3. We did not alter our strategy and remain committed to developing a user-friendly app that will help drivers of electric vehicles locate charging stations on the map and reserve a spot so their journey can be uneventful. We believe that the coronavirus has simply delayed the transition to electric mobility in Europe and in Greece, so we’re taking advantage of the hiatus to develop our product. We are impressed by the interest shown by several hoteliers in hosting charging stations to attract visitors traveling by road in their electric cars next tourist season.
4. By 2022, Greece and Europe will be back in full swing and economic activity will increase in tourism, catering but also in the purchase of commodities like electric cars. But for this to happen in the post-coronavirus era, and in our country especially, we need more green energy infrastructure. Whether it’s high-speed charging stations on our highways or big offshore wind parks, electrification could be a catalyst for growth in Greece.
Charis Arvanitis: Spotawheel co-founder and CEO
Digital transformation of businesses is a priority
1. We were recording triple-digit growth rates before the outbreak of the pandemic and were in the process of carrying out our plan for expansion into a third European market.
2. The entire automobile sector plunged in the first lockdown, but a rebound was evident in the summer, with demand reaching pre-coronavirus levels and cars emerging as the dominant mode of safe transportation. So, the summer period was great for Spotawheel as we saw record-breaking sales. The second lockdown is different, with a drop in the market of around 35-40% (compared with 2019) that looks like it will persist. Nevertheless, we are still enjoying double-digit growth, reaching out to consumers, communicating with them digitally and maintaining our high standards of quality. This is giving us accessibility at a time when consumers are increasingly turning to reliable online purchases.
3. Our priority is to ensure that our business will run smoothly and keep growing post-Covid-19. Our initial response to the pandemic was to put off our expansion into new markets to focus on strengthening our presence in Greece and Poland. We also focused on developing our technical infrastructure and creating specialized groups so that we can deal with the challenges of a growing fleet and return to three-digit growth rates in 2021 and beyond. We developed innovative products and options that are aimed at making our customers feel safe. These initiatives have obviously paid off because we saw our market share double in March and have been able to offer new employment opportunities.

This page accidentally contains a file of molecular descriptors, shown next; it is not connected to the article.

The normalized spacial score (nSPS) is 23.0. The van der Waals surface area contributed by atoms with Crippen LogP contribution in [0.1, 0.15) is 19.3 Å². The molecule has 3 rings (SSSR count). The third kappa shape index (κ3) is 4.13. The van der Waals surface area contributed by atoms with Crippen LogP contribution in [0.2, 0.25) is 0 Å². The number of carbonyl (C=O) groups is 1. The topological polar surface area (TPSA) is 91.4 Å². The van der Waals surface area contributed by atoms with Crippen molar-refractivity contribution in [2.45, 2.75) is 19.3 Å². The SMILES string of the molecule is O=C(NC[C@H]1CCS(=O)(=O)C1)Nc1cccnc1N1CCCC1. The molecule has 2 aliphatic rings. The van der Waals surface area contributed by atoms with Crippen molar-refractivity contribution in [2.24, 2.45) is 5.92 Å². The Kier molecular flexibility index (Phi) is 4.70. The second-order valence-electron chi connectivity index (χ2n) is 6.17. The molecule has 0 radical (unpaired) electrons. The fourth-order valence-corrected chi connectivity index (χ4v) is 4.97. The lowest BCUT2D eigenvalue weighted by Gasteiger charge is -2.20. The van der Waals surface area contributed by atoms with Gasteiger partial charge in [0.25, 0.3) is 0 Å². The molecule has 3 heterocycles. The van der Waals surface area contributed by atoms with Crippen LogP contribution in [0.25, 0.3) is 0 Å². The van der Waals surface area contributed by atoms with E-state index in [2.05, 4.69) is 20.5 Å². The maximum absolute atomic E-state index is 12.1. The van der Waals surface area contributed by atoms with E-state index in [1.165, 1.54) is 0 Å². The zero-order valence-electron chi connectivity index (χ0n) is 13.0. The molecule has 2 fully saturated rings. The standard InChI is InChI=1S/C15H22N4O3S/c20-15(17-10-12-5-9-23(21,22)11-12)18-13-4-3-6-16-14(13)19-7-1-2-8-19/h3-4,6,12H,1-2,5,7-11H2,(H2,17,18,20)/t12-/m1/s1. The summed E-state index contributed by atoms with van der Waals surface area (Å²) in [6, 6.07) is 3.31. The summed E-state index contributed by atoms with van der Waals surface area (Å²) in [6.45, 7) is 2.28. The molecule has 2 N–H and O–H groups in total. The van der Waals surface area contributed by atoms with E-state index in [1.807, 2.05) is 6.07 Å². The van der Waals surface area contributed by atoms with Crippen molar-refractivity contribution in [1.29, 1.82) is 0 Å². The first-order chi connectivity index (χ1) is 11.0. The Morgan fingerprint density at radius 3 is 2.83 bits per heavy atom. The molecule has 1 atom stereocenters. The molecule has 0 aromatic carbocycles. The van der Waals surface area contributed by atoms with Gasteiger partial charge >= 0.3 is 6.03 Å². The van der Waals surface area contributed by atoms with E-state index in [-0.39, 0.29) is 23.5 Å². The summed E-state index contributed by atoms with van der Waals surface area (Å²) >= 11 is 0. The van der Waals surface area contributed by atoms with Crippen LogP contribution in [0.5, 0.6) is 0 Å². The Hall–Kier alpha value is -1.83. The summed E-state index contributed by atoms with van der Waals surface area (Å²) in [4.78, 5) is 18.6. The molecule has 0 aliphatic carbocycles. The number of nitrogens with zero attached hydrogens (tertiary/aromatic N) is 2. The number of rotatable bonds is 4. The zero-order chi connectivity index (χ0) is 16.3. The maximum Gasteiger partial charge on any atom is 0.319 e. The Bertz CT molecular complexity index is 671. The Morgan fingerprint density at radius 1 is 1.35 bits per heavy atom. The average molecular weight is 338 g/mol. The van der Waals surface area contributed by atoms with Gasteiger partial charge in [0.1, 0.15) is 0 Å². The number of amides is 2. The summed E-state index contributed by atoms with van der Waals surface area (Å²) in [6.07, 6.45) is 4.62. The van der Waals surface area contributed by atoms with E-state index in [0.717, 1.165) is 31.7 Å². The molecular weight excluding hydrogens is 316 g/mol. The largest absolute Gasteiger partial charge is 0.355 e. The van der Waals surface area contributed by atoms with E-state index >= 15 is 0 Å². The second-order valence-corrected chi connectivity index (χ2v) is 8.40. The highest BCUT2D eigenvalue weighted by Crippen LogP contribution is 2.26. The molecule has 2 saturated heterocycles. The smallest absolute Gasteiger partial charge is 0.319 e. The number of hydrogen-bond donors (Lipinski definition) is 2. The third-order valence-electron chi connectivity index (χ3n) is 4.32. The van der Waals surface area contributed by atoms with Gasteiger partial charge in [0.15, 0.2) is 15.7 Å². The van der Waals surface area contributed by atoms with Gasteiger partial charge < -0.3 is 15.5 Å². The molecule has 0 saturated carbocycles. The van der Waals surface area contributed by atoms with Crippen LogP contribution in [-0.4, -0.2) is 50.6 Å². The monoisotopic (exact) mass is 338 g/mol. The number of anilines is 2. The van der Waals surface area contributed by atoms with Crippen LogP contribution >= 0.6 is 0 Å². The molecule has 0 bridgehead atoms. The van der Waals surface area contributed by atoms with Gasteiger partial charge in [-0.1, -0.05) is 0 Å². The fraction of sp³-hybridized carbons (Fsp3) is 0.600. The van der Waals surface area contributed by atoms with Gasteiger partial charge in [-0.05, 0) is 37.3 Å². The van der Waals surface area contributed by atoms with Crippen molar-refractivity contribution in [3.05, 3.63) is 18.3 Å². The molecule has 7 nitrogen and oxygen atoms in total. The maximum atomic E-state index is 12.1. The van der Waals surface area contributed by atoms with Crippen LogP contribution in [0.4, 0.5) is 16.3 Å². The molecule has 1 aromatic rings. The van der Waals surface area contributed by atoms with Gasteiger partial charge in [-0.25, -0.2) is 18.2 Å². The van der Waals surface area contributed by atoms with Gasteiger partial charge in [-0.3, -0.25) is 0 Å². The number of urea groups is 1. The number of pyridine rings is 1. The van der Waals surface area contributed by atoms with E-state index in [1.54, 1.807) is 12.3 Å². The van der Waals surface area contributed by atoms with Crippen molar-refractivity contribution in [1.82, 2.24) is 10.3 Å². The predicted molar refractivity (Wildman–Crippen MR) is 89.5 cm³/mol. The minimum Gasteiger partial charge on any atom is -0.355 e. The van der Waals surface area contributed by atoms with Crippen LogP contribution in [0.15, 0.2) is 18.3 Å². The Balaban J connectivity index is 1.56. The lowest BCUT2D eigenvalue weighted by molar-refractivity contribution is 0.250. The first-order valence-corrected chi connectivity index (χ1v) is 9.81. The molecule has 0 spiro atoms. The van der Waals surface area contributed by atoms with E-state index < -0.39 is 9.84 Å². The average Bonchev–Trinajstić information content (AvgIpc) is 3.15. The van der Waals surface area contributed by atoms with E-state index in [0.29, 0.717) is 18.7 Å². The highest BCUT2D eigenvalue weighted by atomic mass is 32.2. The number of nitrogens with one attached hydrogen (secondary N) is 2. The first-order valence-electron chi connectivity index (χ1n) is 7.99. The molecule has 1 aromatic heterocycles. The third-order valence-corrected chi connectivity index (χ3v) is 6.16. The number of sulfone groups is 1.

4. The rebound will depend on the strategies employed by governments to strengthen investments. Teleworking, meanwhile, presents a whole new set of circumstances for businesses in terms of their operating costs and human resources management. And as for consumers? They will research, communicate and make purchases online more and more frequently. This means that the digital transformation of businesses is a top priority, as it will give a significant advantage to companies that make meaningful investments in their online presence.
Christos Spatharakis: Ferryhopper co-founder and CEO
The pandemic has brought new consumer habits
1. The beginning of 2020 was a great one for Ferryhopper. We had just gained a foothold in the Spanish market, our team had grown to 30 from 10 in 2019 and sales were up 300%.
2. The decline began at 20% in February and reached 95% in March. We saw a small uptick starting in mid-May and the summer season was quite good, given the circumstances. By the time the second lockdown came into force, we had managed to contain the damage to 30% (for the entire year).